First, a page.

By Megy Karydes
Events like Small Business Week help to remind us of the contributions of small business owners throughout the country, including those started by refugees. New American Economy research found that nationwide, refugees earned more than $77 billion in household income and paid almost $21 billion in taxes in 2015 alone. Refugees also have some of the highest entrepreneurship rates in the United States.
To shed a light on the struggles and successes of these refugees who are making the United States their home, New American Economy, a bipartisan immigration non-profit created a new short documentary featuring Nadia Nijimbere and Hamissi Mamba, a refugee couple from Burundi who are opening an East African restaurant called Baobab Fare in Detroit’s New Center.
The film reveals the challenges they faced after fleeing Burundi and deciding to become entrepreneurs in this country. The film captures their ambitious vision to put their restaurant in the center of Detroit. As the owners of (what will be) one of only a few East African restaurants in Detroit, Nijimbere and Mamba want their restaurant to serve as a symbol of East African culture, and a home for East African cuisine in the hearts and minds of Detroit restaurant goers.
“We both grew up with families who shared a love of food,” says Nijimbere. “I grew up watching my mother cook every day.” During the summer and during school breaks, Nijimbere recalls her mother teaching her and her siblings how to prepare food. She’s grateful that she shared those delicious recipes and her knowledge with them because they’ll be part of the menu this fall.
“The meals that we will offer at Baobab Fare are the dishes we made at home,” explains Nijimbere. “Mamba’s family owned a restaurant back in Burundi called Baobab, named after the legendary African ‘tree of life’, which thrives even in the arid desert.”
The parents of five-year-old twin girls were inspired to start a restaurant in Detroit so they could introduce East African cuisine to a city that is predominantly African-American and more familiar with West African food.
Nijimbere doesn’t want their restaurant to be just a place to eat, though. She’s hoping to make it more of an experience and to introduce guests to their culture, too. “Besides offering an array of prepared menu items for breakfast, lunch and dinner, we will also host a juice bar and market offering groceries, juices and other retail products from East Africa,” she adds.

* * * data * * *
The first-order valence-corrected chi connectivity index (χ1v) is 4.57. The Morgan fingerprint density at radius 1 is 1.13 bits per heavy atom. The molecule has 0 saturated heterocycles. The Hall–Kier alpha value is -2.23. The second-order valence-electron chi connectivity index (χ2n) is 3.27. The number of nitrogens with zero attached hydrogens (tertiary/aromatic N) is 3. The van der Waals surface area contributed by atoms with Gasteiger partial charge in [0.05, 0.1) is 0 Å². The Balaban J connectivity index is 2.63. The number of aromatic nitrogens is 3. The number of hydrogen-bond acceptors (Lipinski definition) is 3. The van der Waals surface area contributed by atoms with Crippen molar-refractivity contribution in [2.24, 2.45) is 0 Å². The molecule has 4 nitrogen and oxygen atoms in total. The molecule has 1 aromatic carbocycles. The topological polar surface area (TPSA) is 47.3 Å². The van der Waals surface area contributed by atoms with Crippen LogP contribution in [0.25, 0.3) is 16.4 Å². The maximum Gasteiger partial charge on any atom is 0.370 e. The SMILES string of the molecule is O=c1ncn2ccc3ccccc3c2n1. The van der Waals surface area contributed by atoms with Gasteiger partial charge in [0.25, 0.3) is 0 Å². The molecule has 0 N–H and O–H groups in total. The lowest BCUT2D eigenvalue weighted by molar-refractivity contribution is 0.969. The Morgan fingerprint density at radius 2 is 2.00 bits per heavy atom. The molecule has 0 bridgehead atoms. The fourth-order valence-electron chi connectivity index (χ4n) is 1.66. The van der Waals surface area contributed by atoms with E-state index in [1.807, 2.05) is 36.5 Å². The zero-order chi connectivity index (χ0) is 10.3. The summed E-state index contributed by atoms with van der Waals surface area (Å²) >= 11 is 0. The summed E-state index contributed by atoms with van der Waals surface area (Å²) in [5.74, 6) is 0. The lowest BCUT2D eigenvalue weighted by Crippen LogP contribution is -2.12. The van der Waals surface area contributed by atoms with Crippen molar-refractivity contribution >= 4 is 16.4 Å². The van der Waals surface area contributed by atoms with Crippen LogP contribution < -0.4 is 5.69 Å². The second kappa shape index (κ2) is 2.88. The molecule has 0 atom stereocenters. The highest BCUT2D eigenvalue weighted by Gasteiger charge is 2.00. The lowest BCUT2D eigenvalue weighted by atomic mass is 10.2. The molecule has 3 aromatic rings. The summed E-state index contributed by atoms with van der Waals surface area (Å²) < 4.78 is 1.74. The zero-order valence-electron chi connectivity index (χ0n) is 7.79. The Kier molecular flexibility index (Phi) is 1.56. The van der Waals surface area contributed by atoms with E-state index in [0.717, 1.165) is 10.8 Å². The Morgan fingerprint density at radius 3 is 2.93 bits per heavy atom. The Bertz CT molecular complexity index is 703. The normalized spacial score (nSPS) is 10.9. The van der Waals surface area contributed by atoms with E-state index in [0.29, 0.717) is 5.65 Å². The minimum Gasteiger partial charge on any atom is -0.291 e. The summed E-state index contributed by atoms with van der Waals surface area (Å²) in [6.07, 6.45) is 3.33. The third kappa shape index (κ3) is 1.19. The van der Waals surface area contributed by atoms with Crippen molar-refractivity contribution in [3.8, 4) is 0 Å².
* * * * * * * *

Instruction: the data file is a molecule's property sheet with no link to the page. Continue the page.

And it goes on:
Still, East African fare is their specialty and the food they’ll be offering will feature the flavors and spices one would expect from East Africa.
How does that differ from West African cuisine? “The cuisine of East Africa is spicier and more vegetable-based than that found in West Africa,” Nijimbere explains. Beans are the most common protein of choice in Burundi, according to Nijimbere, who plans to feature a rotating menu of seasonal vegetarian-friendly and Halal dishes. “Some of our specialties are beef stew, chicken mustard with onions, spinach with peanuts, yellow beans, rice pilao, coconut rice, and plantains,” she adds.
Many of the same dishes she and her husband will be offering at their new restaurant are the ones she cooks for her kids since it’s important to her that she pass her Burundi culture and history to her children. “I cook for them the same foods I grew up eating, including ugali, chicken, beef, fish, plantains, beans, spinach, rice, and potatoes with green beans.”
She’s especially known for her spinach and peanut recipe, which she adapted from her mother’s recipe by adding peanuts. For those who want to try it, it will be on the Baobab Fare menu come fall.